April 12, 2011
Speculation continues to swirl around the blogosphere in response to popular Hot 97 DJ personality Mister Cee's arrest on public lewdness charges after allegedly being caught in a sex act with a transgender woman. The married 44-year-old DJ, who's legal name is Calvin Lebrun, made his mark as producer of Notorious B.I.G's debut album "Ready to Die" and has long been a staple of New York's influential hip-hop scene. He was arrested last Wednesday after police reportedly caught him in the act with a 20-year-old transgender woman.
Predictably, news of the arrest has sparked some homophobic response, ranging from the scary-black-men-on-the-down-low meme to outright shock that someone so prominent could be infected with "The Gay." So far, Mister Cee has denied the claims. And fellow Hot 97 DJ Funkmaster Flex has come to his defense.
But while most of the response has focused on sexuality, dream hampton argues that instead we should be talking about decriminalizing sex work and trying to dissect the fluidity of male sexual desire:
I believe that Mister Cee's sexuality is a personal matter, one he must reckon with himself and his wife. But Charlamagne's co-host Angela Yee took the position widely held by heterosexual women -- that closeted bisexual men are a health hazard, exposing trusting women to AIDS and more. While I'm not dismissive of those concerns, particularly in a marriage, where condom use is expected to be abandoned, I do know that we heterosexual Black women don't exactly offer safe spaces for bisexual men to express their desires.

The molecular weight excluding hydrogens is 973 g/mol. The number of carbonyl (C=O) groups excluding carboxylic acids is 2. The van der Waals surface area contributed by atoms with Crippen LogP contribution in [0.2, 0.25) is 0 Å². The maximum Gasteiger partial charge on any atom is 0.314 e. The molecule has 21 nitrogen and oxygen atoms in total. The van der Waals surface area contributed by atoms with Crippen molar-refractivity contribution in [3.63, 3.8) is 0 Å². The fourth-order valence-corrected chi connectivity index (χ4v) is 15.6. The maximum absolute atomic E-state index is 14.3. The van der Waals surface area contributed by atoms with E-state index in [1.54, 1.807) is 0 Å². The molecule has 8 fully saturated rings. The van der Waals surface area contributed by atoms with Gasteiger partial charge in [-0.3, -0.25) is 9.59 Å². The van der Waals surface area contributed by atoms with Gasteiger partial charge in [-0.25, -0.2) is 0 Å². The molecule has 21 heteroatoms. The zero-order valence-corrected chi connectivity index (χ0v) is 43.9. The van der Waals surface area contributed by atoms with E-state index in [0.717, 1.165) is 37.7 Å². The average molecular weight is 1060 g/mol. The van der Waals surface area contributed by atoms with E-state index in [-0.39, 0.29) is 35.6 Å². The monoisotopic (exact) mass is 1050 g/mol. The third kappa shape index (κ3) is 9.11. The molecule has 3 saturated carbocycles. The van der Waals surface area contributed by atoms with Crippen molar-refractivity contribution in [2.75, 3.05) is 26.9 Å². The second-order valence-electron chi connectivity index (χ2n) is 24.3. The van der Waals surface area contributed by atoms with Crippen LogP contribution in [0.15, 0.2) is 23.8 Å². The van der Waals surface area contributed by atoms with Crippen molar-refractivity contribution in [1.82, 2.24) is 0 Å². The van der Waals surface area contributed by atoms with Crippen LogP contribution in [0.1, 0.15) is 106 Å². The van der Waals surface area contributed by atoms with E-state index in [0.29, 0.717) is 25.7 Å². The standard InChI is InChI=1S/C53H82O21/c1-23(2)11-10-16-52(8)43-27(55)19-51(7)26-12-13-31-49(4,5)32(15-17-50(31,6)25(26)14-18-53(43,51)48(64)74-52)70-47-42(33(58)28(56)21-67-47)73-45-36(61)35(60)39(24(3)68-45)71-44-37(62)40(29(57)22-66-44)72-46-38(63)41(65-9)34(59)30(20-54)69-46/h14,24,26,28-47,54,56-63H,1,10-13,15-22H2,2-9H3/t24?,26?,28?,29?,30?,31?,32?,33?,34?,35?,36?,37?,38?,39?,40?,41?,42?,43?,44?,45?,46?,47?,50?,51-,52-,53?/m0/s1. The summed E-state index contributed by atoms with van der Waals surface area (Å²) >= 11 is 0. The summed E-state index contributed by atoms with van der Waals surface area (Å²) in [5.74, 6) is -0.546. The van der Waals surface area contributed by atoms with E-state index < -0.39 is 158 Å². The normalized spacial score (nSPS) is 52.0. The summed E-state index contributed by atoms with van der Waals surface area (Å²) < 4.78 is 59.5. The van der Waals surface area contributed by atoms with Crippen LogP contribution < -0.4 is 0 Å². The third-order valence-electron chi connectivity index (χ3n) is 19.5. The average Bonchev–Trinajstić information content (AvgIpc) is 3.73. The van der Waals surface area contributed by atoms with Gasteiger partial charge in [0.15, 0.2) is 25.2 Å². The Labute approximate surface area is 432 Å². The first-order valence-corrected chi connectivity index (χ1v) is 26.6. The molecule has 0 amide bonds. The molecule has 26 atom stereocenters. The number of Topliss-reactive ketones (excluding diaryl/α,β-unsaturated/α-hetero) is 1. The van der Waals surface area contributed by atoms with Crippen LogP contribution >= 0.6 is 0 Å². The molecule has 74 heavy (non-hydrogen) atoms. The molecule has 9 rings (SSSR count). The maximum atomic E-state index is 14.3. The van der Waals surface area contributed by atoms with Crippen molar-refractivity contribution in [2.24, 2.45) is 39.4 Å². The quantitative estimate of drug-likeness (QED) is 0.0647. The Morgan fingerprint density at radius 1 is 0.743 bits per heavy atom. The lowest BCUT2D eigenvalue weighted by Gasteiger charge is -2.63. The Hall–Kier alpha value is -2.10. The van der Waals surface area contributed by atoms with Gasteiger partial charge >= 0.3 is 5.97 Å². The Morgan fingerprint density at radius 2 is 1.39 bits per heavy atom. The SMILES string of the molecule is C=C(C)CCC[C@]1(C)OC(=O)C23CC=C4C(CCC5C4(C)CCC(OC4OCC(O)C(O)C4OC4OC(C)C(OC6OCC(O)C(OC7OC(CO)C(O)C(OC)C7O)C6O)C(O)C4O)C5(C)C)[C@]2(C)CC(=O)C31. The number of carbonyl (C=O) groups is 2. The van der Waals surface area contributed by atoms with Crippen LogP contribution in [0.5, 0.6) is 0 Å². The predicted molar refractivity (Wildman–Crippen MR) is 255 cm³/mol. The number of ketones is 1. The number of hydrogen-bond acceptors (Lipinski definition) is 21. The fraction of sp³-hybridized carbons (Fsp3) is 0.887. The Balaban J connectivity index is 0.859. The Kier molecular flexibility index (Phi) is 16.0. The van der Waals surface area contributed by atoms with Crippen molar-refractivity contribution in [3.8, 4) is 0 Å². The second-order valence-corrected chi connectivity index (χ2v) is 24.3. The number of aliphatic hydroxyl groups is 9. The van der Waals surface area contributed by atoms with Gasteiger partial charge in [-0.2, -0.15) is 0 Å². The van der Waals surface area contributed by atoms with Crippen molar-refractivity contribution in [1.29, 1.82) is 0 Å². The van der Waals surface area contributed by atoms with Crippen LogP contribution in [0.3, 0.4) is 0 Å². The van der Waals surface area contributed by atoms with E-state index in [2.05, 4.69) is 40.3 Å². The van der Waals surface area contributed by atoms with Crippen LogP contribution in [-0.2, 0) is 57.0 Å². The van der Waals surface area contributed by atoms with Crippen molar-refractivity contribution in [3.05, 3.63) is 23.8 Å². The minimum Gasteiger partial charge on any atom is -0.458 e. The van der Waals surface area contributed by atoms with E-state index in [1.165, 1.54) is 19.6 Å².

I'm also far more concerned that the transgendered 20-year-old who allegedly serviced him be safe, particularly if he is a sex worker. I wished aloud on my own Twitter feed that the discussion about Mister Cee would be one about decriminalizing sex work and focusing on harm reduction rather than speculating if Mister Cee is closeted.
Read more of hampton's take over at BET.com, and stay tuned as the story unfolds.
From Colorlines: News for Action
Jamilah King is the news editor at Colorlines.com, coordinating story assignments as news breaks, as well as covering urban politics, youth culture, and Internet policy.